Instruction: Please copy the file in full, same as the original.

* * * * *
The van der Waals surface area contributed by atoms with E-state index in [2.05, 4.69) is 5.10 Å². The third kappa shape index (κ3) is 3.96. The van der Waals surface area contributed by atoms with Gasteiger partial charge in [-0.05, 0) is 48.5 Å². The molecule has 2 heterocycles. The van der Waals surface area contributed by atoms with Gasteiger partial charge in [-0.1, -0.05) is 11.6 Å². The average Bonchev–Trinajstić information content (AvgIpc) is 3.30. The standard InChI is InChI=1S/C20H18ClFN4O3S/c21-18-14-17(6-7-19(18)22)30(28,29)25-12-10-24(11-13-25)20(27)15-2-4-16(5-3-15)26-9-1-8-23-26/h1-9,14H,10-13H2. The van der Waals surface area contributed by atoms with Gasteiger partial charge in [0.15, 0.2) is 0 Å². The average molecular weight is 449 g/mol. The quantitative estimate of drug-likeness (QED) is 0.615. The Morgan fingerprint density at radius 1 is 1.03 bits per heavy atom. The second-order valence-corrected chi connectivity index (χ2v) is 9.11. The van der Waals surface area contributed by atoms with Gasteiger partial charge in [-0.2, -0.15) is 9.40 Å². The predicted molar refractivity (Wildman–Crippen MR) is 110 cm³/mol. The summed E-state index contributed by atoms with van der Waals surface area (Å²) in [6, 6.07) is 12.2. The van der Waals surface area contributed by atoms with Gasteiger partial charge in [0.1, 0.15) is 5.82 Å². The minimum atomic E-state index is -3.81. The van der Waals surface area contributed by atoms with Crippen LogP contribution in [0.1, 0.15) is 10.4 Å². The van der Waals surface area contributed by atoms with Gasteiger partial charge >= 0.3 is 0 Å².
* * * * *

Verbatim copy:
The van der Waals surface area contributed by atoms with E-state index in [2.05, 4.69) is 5.10 Å². The third kappa shape index (κ3) is 3.96. The van der Waals surface area contributed by atoms with Gasteiger partial charge in [-0.05, 0) is 48.5 Å². The molecule has 2 heterocycles. The van der Waals surface area contributed by atoms with Gasteiger partial charge in [-0.1, -0.05) is 11.6 Å². The average Bonchev–Trinajstić information content (AvgIpc) is 3.30. The standard InChI is InChI=1S/C20H18ClFN4O3S/c21-18-14-17(6-7-19(18)22)30(28,29)25-12-10-24(11-13-25)20(27)15-2-4-16(5-3-15)26-9-1-8-23-26/h1-9,14H,10-13H2. The van der Waals surface area contributed by atoms with Gasteiger partial charge in [0.15, 0.2) is 0 Å². The average molecular weight is 449 g/mol. The quantitative estimate of drug-likeness (QED) is 0.615. The Morgan fingerprint density at radius 1 is 1.03 bits per heavy atom. The second-order valence-corrected chi connectivity index (χ2v) is 9.11. The van der Waals surface area contributed by atoms with Gasteiger partial charge in [-0.2, -0.15) is 9.40 Å². The predicted molar refractivity (Wildman–Crippen MR) is 110 cm³/mol. The summed E-state index contributed by atoms with van der Waals surface area (Å²) in [6, 6.07) is 12.2. The van der Waals surface area contributed by atoms with Gasteiger partial charge in [0.1, 0.15) is 5.82 Å². The minimum atomic E-state index is -3.81. The van der Waals surface area contributed by atoms with Crippen LogP contribution in [0.1, 0.15) is 10.4 Å². The van der Waals surface area contributed by atoms with Gasteiger partial charge >= 0.3 is 0 Å².